Virologists call for worldwide effort to eradicate HTLV-1 virus

May 28, 2018 by Bob Yirka, Medical Xpress report
This image revealed the presence of both the human T-cell leukemia type-1 virus (HTLV-1), (also known as the human T lymphotropic virus type-1 virus), and the human immunodeficiency virus (HIV). Human T-cell leukemia virus type-1 (HTLV-1), a human oncoretrovirus, is the etiologic agent of adult T-cell leukemia, and of tropical spastic paraparesis/HTLV-1–associated myelopathy. Two closely related retroviruses, HIV-1 and HIV-2, have been identified as causing AIDS in different geographic regions. HIV-1 causes most cases of AIDS in the U.S., with only a few cases of HIV-2 having been found in the U.S. Epidemiologically, HIV-2 has been found to be mostly an infection of persons from West Africa. Credit: Centers for Disease Control and Prevention's Public Health Image Library

A pair of noted virologists has sent a letter to the director of the World Health Organization calling for a stronger effort to eradicate HTLV-1—a retrovirus that, among other things, is a cause of adult leukemia. In their letter, Fabiola Martin, with The University of Queensland and Robert Gallo with the University of Maryland School of Medicine, suggest that it is time the world community paid more attention to the virus and the harm it is doing. The letter was signed by 58 other virologists. Kai Kupferschmidt a contributing correspondent for Science Health offers a commentary on the letter in the journal Science and explains why they wrote it.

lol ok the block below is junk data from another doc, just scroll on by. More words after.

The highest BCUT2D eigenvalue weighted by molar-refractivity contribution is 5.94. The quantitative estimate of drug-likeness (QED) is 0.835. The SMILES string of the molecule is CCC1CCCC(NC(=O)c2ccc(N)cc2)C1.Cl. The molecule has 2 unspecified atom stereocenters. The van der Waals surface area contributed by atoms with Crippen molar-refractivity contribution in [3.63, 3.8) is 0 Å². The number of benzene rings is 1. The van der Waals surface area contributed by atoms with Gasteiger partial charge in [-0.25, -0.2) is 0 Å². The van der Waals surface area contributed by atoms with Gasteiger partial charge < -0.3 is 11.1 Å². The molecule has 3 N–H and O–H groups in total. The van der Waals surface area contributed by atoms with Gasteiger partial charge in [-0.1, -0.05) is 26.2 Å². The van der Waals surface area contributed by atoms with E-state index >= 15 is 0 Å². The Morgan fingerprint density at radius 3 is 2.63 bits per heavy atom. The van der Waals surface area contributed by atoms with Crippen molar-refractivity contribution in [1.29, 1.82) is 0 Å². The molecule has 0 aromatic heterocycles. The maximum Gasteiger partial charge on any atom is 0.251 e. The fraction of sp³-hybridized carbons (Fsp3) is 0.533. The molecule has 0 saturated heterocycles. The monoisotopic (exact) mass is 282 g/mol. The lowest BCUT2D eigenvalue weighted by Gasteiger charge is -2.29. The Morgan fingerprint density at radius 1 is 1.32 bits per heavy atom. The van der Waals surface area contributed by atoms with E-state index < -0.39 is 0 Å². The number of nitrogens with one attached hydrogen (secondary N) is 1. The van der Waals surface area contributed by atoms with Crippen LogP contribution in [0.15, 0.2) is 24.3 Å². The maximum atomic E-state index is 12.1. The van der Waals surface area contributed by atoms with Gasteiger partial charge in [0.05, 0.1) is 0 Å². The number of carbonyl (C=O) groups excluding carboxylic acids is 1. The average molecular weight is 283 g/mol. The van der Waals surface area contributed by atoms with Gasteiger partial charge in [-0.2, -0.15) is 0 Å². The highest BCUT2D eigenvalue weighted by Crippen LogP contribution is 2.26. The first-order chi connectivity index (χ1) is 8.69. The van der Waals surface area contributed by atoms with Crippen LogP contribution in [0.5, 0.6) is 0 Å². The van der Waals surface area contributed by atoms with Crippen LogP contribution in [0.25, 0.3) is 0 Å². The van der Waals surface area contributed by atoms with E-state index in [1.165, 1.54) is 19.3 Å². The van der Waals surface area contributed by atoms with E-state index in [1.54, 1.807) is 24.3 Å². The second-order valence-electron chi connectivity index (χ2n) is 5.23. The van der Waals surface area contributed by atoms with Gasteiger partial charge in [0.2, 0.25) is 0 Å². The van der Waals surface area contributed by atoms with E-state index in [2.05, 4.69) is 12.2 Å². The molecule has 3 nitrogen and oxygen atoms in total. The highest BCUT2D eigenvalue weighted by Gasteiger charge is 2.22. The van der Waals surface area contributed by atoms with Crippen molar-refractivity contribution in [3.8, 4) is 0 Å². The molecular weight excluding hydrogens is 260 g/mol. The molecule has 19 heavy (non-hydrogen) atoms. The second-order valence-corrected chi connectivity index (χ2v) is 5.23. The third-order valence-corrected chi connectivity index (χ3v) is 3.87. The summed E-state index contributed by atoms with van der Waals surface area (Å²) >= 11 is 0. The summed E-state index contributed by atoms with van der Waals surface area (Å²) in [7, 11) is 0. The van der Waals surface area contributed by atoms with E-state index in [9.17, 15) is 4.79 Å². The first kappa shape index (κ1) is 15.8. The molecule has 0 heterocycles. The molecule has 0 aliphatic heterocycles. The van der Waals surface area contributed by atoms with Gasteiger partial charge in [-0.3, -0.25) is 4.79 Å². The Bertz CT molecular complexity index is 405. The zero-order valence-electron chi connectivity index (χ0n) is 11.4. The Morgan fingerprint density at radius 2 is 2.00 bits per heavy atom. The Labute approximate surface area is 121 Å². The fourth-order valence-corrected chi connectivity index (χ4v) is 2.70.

Scientists have known about HTLV-1 since 1980, Kupferschmidt explains. It was the first human retrovirus ever discovered (Gallo was part of that team) and its discovery led to better understanding HIV. Since that time, researchers have found that in addition to being a cause of adult T-cell leukemia, it can also cause tropical spastic paraparesis, a disease that is similar to multiple sclerosis. There is also some evidence that it might be behind some other health problems related to immunity or inflammatory diseases.

Kupferschmidt notes that the virus does not lead to a huge number of human deaths, which explains why it has been underreported. But, he also notes, it is a major threat because of the large numbers of . Most people who are infected develop few if any symptoms. But they are able to pass it on to others in the same ways as HIV, via semen, blood transfusions and breast milk. And other than Japan and Australia, most of the people infected live in poor countries, often in remote areas. Millions are believed to be infected in remote parts of Brazil, for example, and recent estimates have shown that roughly half of the adults living in aboriginal communities in Australia are infected.

But the virus is easily reduced. Rates dropped from 7.2 percent, for example, to just 1 percent in Japan's Nagasaki region after an eradication program was instituted. This is why the researchers penned their and why virologists around the world are supporting them by calling for routine testing in clinics around the globe. There is no reason not to, they point out, as infections could be drastically reduced through a concerted effort.

Explore further: Researchers make key discovery about human cancer virus protein

More information: Fabiola Martin et al. Time to eradicate HTLV-1: an open letter to WHO, The Lancet (2018). DOI: 10.1016/S0140-6736(18)30974-7

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